More than a year after it first hit Japan, Line’s standalone ecommerce app has finally arrived in Taiwan. Currently available on Android, Line Mart features the same interface as Line Mall, its analogous Japanese counterpart. Users can browse through an assortment of categories like clothing and electronics, to find an item they’re interested in. Buyers can “heart” an item they like and leave messages for sellers.
Line Pay, the payments solution-focused subsidiary of Japanese messaging company Line, has agreed to buy out Tokyo-based WebPay Holdings in order to accelerate Line Pay’s business expansion. WebPay provides a Stripe-compatible payment processing solutions for e-commerce, web services, and mobile developers in Japan.
Line, the messaging app superstar whose press releases constantly thwart my attempts at inbox zero, has a new announcement which is sure to please entrepreneurs. Line@, the company’s version of a corporate account is going global. Signing up for the account, available via the separate Line@ app (iOS or Android), is free and multiple individuals from a single orgainzation can use their official one simultaneously.
Line, the messaging app taking over the world one sticker at a time, just announced a new investment fund. Titled the Line Life Global Gateway, the fund will operate independently from Line Ventures, although the latter company along with Line itself are the only two parties putting up capital. The JPY 500 million (US$42 million) fund went live on February 4th and is expected to operate for 10 years.
Line, the popular messaging app with 181 million monthly active users at the last count, is set to launch online grocery deliveries across Southeast Asia. Line’s new online supermarket service launches first in Thailand on February 4. It promises discounts on some everyday groceries that people need to stock up on often, such as bottled water, coffee, and instant noodles. There’ll be free delivery for Thai shoppers.
Naver said Thursday its operating profit in the fourth quarter grew 30.3 percent from a quarter ago, led by robust growth from its advertisement sales. The nation’s largest Internet service provider said in its regulatory filing on Thursday that it has posted 196.1 billion won between October and December, compared to 150.6 billion won a year ago. Its sales stood at 750.2 billion won in the same period, up 19.3 percent from last year’s 628.8 billion won.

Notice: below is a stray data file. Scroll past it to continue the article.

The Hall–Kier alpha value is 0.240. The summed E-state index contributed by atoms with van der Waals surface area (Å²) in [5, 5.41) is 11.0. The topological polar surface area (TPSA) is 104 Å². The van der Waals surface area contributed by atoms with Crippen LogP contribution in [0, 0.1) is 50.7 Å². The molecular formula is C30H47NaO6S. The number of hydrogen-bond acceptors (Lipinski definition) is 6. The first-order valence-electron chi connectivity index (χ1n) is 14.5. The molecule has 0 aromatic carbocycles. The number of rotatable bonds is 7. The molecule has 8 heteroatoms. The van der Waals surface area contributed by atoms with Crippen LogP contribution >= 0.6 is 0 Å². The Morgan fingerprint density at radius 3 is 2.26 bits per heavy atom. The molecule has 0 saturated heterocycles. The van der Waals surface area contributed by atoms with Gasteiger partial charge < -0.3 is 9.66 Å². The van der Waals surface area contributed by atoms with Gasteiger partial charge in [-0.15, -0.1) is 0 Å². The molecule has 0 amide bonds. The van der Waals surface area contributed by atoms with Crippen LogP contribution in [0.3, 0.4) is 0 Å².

The parent company of the Line mobile-chat application Tuesday denied press reports that government is monitoring messages sent through the service in Thailand. “No monitoring by the Thailand government has been conducted,” Nam Ji Woong, a spokesman for South Korea-based Naver Corp., which owns Line Corp., said by e-mail today. “Line considers consumers’ privacy as a top priority.” The government was monitoring more than 40 million messages sent via Line each day, Khaosod reported, citing Pornchai Rujiprapa, Thailand’s minister of information, communication, and technology.
ICT Minister Pornchai Rujiprapa at a press conference yesterday said Thai authorities “can monitor all of the nearly 40 million Line messages sent by people in Thailand each day,” according to The Nation. The minister said citizens can lodge complaints with police if they receive messages that “offend the monarchy and threaten national security.”
In a surprise announcement, Japan’s blockbuster messaging service Line announced that current CEO Akira Morikawa will step down in March, passing the torch at a high point of success, expansion into promising new territory, and a likely 2015 IPO. Morikawa will be succeeded by current COO Takeshi Idezawa, whose promotion may have been foreshadowed at Line Conference Tokyo 2014 back in October.
After an unnamed (and hopefully still employed) Line staffer messaged several publications December 4 about the release of Line Pay, the messaging giant had to scramble to put out the word that the app was not live. Almost two weeks later, Line Pay is here, and enduring a bumpy rollout. The payment function is meant to strengthen Line’s ecosystem. With Line Pay, users can send each other money wirelessly without divulging personal information like bank account details.
The popular messaging app already hosts online auctions, connects users with celebrities and offers online gaming and now it’s adding mobile payments to its growing list of services. Line Pay, which was initially launched as a new service only for Japanese users in October, is about to go live, globally. Once a credit or debit card is linked to a user’s Line account, they will be able to use the app to make purchases at both supporting physical and online stores.
Over the weekend, Chinese language learners looking for their favorite dictionary got greeted by a bunny instead. Nciku, a popular online Chinese-English dictionary, now redirects to linedictionary.naver.com, the web version of Line’s Chinese-English Dictionary. Users who land on the site for the first time are shown a message informing them that Nciku is now ‘out of service’ and will be replaced by LINE Dictionary.
Korean mobile game designer 4:33 Creative Lab has attracted fresh investment from Tencent and Line Corp, according to BeSUCCESS. The dollar amount was undisclosed, but BeSUCCESS puts the figure north of US$100 million. Tencent, Line, and Korea Investment Partners jointly set up a consortium in which Tencent contributed about US$110 million, according to Business Korea. After the investment made through the consortium, Tencent’s stake in 4:33 Creative Lab comes out to 25 percent. 4:33 Creative Labs says it will disclose more details about the consortium later this year.